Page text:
Next time you see people, consider why their lives (the subtext) might be really saying. Everything in us militates against listening and engaging–our comfort zones, our busy schedules, fear of man, selfishness, etc.  Yet, we have in us the Spirit who raised Jesus from the dead giving life to our mortal bodies. He intends to do in us what no strength of the flesh can accomplish. I pray the stories of people we encounter will be rewritten by the gospel of Jesus as it is applied to their hearts and transforms their lives.

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Yesterday afternoon, I was discussing with a few guys on Twitter how and where we spend our time working. When I came to Grace nearly three years ago, there was no “office” space for me at the church building, which meant that I was to do the majority of my work either at home or somewhere in the community.  For me, this was a huge win because I’ve always struggled with the idea that a pastor’s ministry is to be confined to an enclosed office space.  That’s not to say it is entirely wrong; it’s just not who I am and how I try to function.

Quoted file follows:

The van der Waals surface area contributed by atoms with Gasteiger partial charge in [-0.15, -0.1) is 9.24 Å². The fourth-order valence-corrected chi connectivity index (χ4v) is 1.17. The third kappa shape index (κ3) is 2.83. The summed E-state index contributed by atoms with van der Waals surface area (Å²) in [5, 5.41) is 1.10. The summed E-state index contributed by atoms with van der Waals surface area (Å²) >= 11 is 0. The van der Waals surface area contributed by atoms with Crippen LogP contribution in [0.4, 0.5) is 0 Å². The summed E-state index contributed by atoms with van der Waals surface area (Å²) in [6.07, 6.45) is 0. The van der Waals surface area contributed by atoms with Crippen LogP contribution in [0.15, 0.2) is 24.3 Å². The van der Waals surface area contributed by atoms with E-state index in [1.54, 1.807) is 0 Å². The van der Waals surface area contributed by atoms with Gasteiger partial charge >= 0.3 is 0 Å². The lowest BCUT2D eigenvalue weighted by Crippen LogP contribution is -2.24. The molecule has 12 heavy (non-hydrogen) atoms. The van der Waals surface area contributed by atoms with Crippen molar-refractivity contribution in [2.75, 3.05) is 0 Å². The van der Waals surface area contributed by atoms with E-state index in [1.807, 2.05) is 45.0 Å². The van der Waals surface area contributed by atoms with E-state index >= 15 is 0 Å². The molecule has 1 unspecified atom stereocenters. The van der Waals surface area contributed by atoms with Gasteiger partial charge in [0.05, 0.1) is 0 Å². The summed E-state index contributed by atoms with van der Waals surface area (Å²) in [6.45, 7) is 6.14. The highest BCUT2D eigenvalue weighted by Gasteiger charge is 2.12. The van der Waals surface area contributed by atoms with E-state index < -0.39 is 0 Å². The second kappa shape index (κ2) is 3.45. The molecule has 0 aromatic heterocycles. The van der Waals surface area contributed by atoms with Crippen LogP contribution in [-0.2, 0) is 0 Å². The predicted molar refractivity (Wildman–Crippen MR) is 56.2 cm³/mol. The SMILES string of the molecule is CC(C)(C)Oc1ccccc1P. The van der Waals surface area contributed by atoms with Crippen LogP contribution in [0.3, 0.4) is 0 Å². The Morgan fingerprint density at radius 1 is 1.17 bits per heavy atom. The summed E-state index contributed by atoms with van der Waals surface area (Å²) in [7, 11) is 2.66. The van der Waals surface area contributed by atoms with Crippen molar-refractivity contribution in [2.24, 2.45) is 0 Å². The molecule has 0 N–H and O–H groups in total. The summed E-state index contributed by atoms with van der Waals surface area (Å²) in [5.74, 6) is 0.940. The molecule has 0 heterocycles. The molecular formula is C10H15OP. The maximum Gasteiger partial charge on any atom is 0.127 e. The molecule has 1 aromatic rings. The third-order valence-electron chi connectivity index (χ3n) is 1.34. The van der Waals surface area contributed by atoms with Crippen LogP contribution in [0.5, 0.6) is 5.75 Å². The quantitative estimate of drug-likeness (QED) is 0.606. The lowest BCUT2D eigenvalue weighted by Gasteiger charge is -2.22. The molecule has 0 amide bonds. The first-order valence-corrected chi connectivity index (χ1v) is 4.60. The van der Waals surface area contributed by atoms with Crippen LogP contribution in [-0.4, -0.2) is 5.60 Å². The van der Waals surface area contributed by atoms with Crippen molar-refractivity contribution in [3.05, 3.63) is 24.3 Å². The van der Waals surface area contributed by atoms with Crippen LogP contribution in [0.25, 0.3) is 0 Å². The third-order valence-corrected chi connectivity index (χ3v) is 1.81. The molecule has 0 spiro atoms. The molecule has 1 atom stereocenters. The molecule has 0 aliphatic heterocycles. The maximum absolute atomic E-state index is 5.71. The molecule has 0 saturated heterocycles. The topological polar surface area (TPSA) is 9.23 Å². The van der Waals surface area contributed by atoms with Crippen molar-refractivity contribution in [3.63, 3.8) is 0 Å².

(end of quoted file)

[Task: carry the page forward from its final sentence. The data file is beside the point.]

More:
Over the past three years, I have gone back and forth try to determine where is the best place to work for accomplishing certain tasks. With two young boys (3 and 1), my home office is not the ideal place to work, so I have ended up as a patron at various coffee shops and eventually landed at a local Panera Bread where I spend most of my “office” time.